Sunday 22nd Sep, 2019

Elastotec proves pulley lagging’s longevity

Elastotec aims to change how the mining industry sees pulley lagging by proving it isn’t a consumable item, and that if correctly designed, applied and specified, it can last as long as the mechanical components of the pulley.

Elastotec aims to change how the mining industry sees pulley lagging by proving it isn’t a consumable item, and that if correctly designed, applied and specified, it can last as long as the mechanical components of the pulley.

Conveyors often play a major role in mining operations, transporting tens of thousands of tonnes of ore per hour.

Because of this, when something causes a conveyor to breakdown, the unplanned downtime can cause millions of dollars in lost productivity each day.

Specialist pulley lagging company Elastotec has spent more than a decade focusing on increasing the service life of pulley lagging to substantially improve conveyor availability.

David Molesworth, Sales Director at Elastotec, says the company believes a conveyor should never stop because of pulley lagging failure.

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“Lagging does not work individually. It is part of a system that needs to work together with the pulley and the belt,” he says.

“Pulley lagging is a vital part of a conveyor, providing wear resistance, grip and protecting both the pulley and the belt from damage and build-up.

“However, in many situations there is still an attitude that views pulley lagging as a consumable item and is replaced multiple times during a pulley’s service life. We believe this doesn’t need to be the case and that pulley lagging can be engineered to last as long as the other mechanical components on the pulley.”

Elastotec has spent more than a decade designing, understanding and installing pulley lagging and collecting data from each site to build a database of common lagging failure modes.

It found that one of the most common failure modes for pulley lagging systems was debonding from the pulley shell. Ceramic lagging is traditionally applied using a two-part neoprene contact cement in a process known as cold bonding. This method is convenient, but Elastotec found a number of limitations that impacted the reliability and service life of the bonding.

Cold bonding’s adhesion between the rubber backing on the lagging and the steel pulley shell often doesn’t achieve a full rubber tear bond, which is where the bond strength is greater than the rubber strength. In applications with high belt tensions, the shear forces applied by the belt can exceed the bond strength between lagging and the pulley shell, leading to lagging separating from the pulley.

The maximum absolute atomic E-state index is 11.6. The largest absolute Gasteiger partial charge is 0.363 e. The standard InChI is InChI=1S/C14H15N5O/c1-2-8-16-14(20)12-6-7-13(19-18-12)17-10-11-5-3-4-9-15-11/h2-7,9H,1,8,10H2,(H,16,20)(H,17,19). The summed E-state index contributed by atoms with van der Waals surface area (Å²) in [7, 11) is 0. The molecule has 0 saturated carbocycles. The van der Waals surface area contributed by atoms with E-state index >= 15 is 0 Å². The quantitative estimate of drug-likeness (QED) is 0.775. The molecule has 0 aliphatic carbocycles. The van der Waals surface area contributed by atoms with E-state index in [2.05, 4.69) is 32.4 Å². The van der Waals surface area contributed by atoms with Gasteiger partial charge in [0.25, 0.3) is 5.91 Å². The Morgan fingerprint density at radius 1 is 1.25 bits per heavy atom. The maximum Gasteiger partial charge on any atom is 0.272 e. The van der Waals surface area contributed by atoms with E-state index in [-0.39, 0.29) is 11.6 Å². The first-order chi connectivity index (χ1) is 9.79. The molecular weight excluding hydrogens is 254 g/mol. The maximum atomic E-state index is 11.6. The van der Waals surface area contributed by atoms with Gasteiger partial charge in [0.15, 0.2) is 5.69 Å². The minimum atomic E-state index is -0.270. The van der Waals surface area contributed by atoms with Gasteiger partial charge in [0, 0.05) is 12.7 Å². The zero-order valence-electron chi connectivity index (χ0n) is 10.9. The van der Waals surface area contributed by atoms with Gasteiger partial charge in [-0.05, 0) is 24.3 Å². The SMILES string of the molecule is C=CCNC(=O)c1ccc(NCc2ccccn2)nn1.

For pulleys operating in wet environments, corrosion can occur at the lagging/pulley interface, lifting the edge of the lagging and allowing water in. In addition, cold bonding joins can be weak points for water ingress, which can corrode the pulley shell and debond the lagging.

To eliminate these issues, Elastotec developed a method of bonding pulley lagging it calls Hot Vulcanised Ceramic Lagging. The pulley is put into a pressure vessel, where the lagging is attached with hot steam at high pressure.

Mr Molesworth says this creates a product with no joins, eliminating the issues of water ingress, and ensures a 100 per cent rubber tear bond.

“Because of that bond, the pulley lagging can’t be delaminated. You would have to tear the rubber itself in order to get it off,” he says.

Elastotec believes that the application of the lagging is just as important as the engineering and provides training for its approved applicators to install its lagging. Training covers both application techniques and understanding of lagging failure modes so that the correct type of lagging is selected for each application.

The company has found it gets the best results when its approved applicators work closely with a mine’s engineering and maintenance staff. Approved applicators listen to mine engineer’s expertise to help guide them in the application process.

Mr Molesworth says the application process has been improved and updated over time as new techniques were developed.

“We have the benefit of working with international companies in Europe, Asia, and North and South America, and have seen different methods of applying pulley lagging. Over the past ten years we’ve taken what we have developed in-house plus what we have learned from our international partners and incorporated it into our own applications methods,” he explains.

“We have also undertaken significant in-house testing at temperatures between -50°C to 75C, as our product is also sold in regions with vastly different climatic conditions, like Russia and India.”

“Our outdoor ageing station has a range of lagging samples, which we test every six months. After seven years we are still obtaining 100 per cent rubber tear bonds, showing that the lagging is able to handle some of the roughest conditions,” Mr Molesworth says.

This extensive testing has made Elastotec confident in its pulley lagging solutions to the point where the company offers a warranty with its lagging. Elastotec says its hot vulcanised lagging won’t debond from the pulley, the edges will not lift, and water will not get through the joins. Additionally, the Elastotec warranty covers tile debonding – which is another reason why conveyors have to stop for lagging or pulley replacement.

“We introduced the warranty a couple of years ago to show that we were serious about providing pulley lagging that would last,” Mr Molesworth adds.

“Since 2012, more than 800 hot-vulcanised Elastotec pulley lagging systems have been installed internationally with zero failures.”